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runtime/debug: TestFreeOSMemory failure with too few bytes released #52158

bcmills opened this issue Apr 5, 2022 · 2 comments

runtime/debug: TestFreeOSMemory failure with too few bytes released #52158

bcmills opened this issue Apr 5, 2022 · 2 comments
NeedsInvestigation release-blocker


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@bcmills bcmills commented Apr 5, 2022

--- FAIL: TestFreeOSMemory (0.01s)
    garbage_test.go:149: less than 33554432 released: 3260416 -> 3686400
allocating objects
starting gc
starting dump
done dump
FAIL	runtime/debug	0.080s

This is the first such failure since #49478 was closed (attn: @mknyszek; CC @golang/runtime).
Marking as release-blocker because this failure was observed on linux/amd64, which is a first class port.

greplogs --dashboard -md -l -e 'FAIL: TestFreeOSMemory' --since=2021-11-12


@bcmills bcmills added NeedsInvestigation release-blocker labels Apr 5, 2022
@bcmills bcmills added this to the Go1.19 milestone Apr 5, 2022
@mknyszek mknyszek self-assigned this Apr 7, 2022
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@heschi heschi commented May 11, 2022

ping: this is a release blocker that hasn't been updated in a while.

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@mknyszek mknyszek commented May 18, 2022

Looks like that was the only failure since Nov. 2021 (around when I think I last improved the test).

Looking back at the scavenger code from around that time, there was a very, very small chance that the scavenger (running from any context, including debug.FreeOSMemory) could miss scavengable memory. The scavenger used to iterate over the heap optimistically, performing racy reads on a pair of bitmaps that are usually protected by a lock. Because 4 MiB of address space is 64 bytes in the bitmap (roughly a cache line, on purpose), and this test tries to look for around 16 MiB released (out of 32 MiB freed), that means only 3 cache lines of the bitmap need to be stale to actually fail the test. Again it's unlikely, but possible. This can happen if the big allocation is swept not by whatever CPU calls runtime.GC in the test, but by some other CPU running the background sweeper. (It also means that something must have loaded those same bitmaps on that first CPU, but given that on the builder there are many tests running from runtime/debug, I think this is possible).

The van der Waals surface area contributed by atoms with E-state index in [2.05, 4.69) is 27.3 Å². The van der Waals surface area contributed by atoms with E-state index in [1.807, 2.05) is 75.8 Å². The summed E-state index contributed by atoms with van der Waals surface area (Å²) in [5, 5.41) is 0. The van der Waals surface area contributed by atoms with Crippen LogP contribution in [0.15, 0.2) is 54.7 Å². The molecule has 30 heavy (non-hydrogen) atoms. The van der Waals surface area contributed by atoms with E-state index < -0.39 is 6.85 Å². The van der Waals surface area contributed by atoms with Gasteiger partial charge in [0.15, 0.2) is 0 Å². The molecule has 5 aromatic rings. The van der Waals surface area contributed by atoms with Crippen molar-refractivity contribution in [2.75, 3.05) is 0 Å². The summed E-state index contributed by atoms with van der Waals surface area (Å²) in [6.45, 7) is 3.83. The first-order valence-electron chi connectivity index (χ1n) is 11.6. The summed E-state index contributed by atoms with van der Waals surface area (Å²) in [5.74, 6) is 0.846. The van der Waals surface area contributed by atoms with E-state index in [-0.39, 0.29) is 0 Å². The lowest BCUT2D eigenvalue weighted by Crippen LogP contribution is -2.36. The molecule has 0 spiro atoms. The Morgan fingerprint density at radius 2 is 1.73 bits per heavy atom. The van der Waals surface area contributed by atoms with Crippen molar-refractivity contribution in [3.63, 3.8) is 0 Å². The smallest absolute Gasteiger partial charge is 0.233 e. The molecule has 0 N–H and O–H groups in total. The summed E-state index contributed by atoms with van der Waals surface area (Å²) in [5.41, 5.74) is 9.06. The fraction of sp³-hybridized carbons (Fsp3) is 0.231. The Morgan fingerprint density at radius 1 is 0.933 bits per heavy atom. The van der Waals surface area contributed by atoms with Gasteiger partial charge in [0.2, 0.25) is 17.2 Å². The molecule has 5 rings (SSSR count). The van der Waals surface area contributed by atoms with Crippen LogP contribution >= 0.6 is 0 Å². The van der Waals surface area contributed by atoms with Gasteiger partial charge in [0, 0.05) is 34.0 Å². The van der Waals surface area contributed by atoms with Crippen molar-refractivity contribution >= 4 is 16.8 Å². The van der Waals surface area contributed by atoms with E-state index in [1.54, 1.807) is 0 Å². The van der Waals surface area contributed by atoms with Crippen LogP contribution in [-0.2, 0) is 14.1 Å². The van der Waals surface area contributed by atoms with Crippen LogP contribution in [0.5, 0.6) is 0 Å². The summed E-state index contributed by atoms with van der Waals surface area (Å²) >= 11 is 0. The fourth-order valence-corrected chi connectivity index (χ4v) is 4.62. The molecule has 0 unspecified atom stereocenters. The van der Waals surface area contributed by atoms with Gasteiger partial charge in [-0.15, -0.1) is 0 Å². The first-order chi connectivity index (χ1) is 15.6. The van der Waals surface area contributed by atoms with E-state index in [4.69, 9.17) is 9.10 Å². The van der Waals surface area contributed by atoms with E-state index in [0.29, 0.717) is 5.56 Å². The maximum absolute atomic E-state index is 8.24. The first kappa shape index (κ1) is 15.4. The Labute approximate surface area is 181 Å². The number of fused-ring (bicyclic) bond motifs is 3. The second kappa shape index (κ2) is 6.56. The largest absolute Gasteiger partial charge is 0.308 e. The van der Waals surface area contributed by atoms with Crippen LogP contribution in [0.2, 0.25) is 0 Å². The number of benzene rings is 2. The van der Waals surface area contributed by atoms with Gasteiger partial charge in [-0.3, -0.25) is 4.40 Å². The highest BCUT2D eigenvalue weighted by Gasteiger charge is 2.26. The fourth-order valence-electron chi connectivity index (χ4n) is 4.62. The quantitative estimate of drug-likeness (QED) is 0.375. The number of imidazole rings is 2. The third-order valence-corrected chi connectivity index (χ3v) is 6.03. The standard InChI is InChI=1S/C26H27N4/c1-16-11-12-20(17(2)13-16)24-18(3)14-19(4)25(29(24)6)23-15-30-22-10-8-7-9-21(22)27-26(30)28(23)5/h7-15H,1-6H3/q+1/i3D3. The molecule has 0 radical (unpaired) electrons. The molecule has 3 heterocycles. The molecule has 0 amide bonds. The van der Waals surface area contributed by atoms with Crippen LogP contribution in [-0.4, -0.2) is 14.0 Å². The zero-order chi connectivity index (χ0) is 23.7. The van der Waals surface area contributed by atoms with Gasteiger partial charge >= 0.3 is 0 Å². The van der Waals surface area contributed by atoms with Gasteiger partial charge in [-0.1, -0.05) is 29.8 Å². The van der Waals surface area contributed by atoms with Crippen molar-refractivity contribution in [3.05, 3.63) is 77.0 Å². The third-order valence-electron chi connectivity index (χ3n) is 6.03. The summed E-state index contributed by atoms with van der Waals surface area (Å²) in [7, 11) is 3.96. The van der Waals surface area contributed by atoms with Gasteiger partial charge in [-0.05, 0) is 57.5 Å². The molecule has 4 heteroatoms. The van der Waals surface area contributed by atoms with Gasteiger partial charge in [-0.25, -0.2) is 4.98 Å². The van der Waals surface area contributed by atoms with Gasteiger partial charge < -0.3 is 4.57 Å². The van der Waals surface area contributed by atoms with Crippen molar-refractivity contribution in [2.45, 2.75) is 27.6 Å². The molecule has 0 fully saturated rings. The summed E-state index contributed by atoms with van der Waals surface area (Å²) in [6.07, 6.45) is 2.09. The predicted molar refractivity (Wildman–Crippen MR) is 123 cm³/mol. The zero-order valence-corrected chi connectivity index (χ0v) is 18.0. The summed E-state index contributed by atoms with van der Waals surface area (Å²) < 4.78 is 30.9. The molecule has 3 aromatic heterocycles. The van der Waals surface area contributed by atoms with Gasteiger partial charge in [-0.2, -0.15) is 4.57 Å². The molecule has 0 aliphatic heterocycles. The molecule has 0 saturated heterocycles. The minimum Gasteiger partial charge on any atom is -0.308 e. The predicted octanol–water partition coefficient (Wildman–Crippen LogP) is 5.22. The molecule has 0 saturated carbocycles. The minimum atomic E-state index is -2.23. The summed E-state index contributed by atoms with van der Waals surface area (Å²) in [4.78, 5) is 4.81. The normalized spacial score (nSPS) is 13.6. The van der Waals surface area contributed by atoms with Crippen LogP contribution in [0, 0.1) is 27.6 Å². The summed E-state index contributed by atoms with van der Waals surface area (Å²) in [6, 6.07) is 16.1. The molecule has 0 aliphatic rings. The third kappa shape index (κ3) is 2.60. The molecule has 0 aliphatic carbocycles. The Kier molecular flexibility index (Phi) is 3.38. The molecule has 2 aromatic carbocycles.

The new implementation uses an atomically-managed index on top of the bitmap instead, and there should be no more racy reads. Given that this is a relatively rare failure, and the old implementation had the possibility of that failure, I think that the racy reads being the problem is not an unreasonable conclusion. Also, I don't have a better explanation... :P

As a result, I'm inclined to close this issue. Any objections? If this were to happen in the new implementation, I would be more concerned, and we should definitely re-open.

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